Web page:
Editor’s note: Tunesday Tuesday is changing slightly in 2021. What began in 2017 as a bi-weekly tune feature and short review will now be expanded into a monthly roundup of interesting, engaging, and groundbreaking instrumental music and the themes we trace within it.
One of the most thoughtful and virtuosic clawhammer banjoists around, Allison de Groot (Molsky’s Mountain Drifters, The Goodbye Girls) has released a brand new video with fellow Canadian, guitarist Quinn Bachand. The two old-time musicians found themselves with free time hunkering down on British Columbia’s coast last fall and joined together on a gorgeous rendering of a couple of tunes — not rousing old-time or bluegrass fiddle melodies, though. Instead they chose a pair of Irish jigs: “Tom Billy” and “Trip to Athlone.”
“When I’m playing in a new style,” she goes on, “I try to capture aspects of what makes the music special to my ear while still embracing the unique qualities of clawhammer banjo.” And on “Tom Billy” and “Trip to Athlone,” she does just that, impeccably so. De Groot is a player that at times can perfectly disappear into her source material, but her obvious embrace of clawhammer’s idiosyncrasies is what makes these Irish forays so entrancing.
“Adapting jigs to the five-string banjo is not a historically new endeavour, but there is lots of room to explore clawhammer banjo in this setting. I find a lot of freedom in that space!” That freedom is perhaps the most charming aspect of this set of tunes — second only to the joy always apparent in de Groot’s picking.
Though perceptibly rare, other banjo players have indeed been enticed by that very same freedom (de Groot is right that it’s not a new endeavor). The five-string banjo, especially post-Earl Scruggs, is an instrument with intrinsic qualities of innovation, acrobatics, and thinking outside the box. The physical instrument itself and the lore driving the mystique behind it lend it perfectly to Irish and Celtic folk music.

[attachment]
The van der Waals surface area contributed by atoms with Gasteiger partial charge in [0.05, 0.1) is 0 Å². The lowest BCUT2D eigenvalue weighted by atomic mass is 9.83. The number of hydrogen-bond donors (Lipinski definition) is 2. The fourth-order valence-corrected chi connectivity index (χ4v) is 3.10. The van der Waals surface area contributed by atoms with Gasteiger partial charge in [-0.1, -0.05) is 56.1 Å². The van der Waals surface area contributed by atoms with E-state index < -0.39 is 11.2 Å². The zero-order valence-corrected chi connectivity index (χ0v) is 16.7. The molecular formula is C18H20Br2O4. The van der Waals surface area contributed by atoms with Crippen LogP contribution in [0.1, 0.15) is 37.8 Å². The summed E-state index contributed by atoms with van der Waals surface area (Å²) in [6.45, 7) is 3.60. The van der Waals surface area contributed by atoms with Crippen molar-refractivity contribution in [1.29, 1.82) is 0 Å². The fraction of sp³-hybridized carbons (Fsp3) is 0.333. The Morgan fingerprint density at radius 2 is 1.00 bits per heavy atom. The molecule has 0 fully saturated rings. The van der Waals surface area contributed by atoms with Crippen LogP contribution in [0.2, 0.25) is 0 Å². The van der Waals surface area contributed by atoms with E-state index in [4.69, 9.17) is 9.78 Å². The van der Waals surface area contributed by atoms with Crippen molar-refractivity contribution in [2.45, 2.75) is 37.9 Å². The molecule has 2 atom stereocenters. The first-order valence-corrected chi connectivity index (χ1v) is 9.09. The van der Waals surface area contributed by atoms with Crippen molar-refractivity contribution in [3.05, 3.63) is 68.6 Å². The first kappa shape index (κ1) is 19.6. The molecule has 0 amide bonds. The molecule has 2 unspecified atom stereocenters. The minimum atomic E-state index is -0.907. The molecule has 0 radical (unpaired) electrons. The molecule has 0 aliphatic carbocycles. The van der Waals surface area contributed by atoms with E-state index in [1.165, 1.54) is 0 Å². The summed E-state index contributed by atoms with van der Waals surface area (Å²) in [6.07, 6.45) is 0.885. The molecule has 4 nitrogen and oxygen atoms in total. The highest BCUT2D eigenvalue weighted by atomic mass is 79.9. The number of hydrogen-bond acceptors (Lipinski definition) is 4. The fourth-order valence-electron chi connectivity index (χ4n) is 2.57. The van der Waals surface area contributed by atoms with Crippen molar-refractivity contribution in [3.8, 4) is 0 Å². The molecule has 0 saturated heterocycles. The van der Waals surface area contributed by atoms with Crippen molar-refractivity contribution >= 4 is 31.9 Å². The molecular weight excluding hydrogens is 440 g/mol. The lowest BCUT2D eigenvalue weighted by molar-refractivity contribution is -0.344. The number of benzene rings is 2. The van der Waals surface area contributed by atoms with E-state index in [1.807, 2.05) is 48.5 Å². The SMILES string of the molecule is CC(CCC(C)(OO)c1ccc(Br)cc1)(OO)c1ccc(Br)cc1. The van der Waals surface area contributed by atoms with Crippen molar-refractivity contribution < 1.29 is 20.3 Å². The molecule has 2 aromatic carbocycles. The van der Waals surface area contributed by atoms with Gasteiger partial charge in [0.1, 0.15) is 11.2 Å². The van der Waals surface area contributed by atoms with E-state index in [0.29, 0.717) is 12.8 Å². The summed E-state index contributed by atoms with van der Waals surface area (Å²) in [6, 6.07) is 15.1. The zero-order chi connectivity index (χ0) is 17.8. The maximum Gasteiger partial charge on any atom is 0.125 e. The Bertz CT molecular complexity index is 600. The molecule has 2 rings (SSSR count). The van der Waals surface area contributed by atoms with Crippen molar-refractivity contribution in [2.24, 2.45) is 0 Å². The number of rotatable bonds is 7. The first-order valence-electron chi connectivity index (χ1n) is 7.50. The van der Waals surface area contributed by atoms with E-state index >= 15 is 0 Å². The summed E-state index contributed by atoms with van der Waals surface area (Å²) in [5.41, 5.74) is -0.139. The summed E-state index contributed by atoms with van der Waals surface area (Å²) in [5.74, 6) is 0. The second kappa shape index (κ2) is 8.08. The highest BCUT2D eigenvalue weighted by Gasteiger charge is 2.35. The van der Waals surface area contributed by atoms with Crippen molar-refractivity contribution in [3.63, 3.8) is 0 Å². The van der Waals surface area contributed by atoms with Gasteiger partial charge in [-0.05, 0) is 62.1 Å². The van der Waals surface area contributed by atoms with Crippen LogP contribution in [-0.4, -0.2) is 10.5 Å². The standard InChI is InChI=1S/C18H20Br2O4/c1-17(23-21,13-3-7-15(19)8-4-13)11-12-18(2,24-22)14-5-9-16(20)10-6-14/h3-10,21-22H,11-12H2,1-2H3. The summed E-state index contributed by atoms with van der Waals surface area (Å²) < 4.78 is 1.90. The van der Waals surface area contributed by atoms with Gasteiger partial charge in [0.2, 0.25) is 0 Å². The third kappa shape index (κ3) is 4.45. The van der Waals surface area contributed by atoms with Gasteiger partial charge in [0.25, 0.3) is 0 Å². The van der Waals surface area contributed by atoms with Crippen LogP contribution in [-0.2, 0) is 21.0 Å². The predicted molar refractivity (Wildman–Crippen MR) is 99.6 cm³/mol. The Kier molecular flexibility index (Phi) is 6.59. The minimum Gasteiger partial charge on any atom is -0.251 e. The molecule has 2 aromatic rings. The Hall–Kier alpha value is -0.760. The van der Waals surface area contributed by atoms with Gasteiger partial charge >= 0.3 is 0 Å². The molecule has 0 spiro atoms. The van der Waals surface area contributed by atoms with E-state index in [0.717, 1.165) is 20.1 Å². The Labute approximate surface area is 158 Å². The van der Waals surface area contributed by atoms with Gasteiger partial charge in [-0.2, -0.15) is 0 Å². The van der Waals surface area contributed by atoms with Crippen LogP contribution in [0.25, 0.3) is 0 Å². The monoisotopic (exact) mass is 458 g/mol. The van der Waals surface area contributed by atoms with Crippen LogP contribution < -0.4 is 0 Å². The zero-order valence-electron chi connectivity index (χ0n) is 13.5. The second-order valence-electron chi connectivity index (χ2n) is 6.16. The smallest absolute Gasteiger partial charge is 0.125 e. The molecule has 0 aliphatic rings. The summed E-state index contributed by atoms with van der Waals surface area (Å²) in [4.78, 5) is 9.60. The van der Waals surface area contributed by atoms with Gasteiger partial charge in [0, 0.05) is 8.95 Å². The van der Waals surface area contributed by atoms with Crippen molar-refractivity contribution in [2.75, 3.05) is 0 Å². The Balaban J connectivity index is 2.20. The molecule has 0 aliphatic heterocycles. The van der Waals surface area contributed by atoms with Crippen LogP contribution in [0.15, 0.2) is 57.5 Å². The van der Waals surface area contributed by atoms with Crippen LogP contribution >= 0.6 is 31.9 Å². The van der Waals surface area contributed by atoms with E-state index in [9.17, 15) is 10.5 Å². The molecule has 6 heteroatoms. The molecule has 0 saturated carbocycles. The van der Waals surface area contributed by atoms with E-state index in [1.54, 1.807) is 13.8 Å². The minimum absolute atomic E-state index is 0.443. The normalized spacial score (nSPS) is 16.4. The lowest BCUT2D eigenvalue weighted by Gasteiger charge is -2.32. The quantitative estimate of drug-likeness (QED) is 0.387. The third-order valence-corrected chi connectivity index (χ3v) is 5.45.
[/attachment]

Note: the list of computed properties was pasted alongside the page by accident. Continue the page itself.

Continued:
Irish music fully embraced the banjo — the four-string iteration of the instrument, most often tuned in fourths (C, G, D, A) — by the mid-twentieth century, closing a transatlantic feedback loop that began in Africa, landed the banjo’s precursors in the Americas brought by enslaved Africans, and then transported the instrument in its modern form back across the Atlantic to Ireland. This conclusion occurred after the four-string banjo (and any/all banjos with varying counts of strings) skyrocketed to the height of fame in America’s popular music of choice throughout the nineteenth century: minstrelsy.
Its punchy volume, its bubbly, single-string triplets, the low buzzing of the wound strings were each folded into the greater sound of Irish folk so naturally, from the purest traditional instances to the most daring punk affectations. The banjo’s subversive, trailblazing tendencies are ripe for exciting forays and experiments. One such experiment is banjo player, builder, and inventor Tom Saffell’s behemoth Infinity 8-String Banjo.
Whatever it is about Irish banjo playing that just works, these pickers demonstrate there’s an entire world to be discovered not just in other genres that may be seen as outside of the norm for our instruments, but even more so in the space created between those genres. That’s as close to a definition of American roots music as we might get, the “melting pot” quality we all know and love, evident and flamboyant in each of these examples of Irish banjo on more than four strings.
Photo credit: Patrick M’Gonigle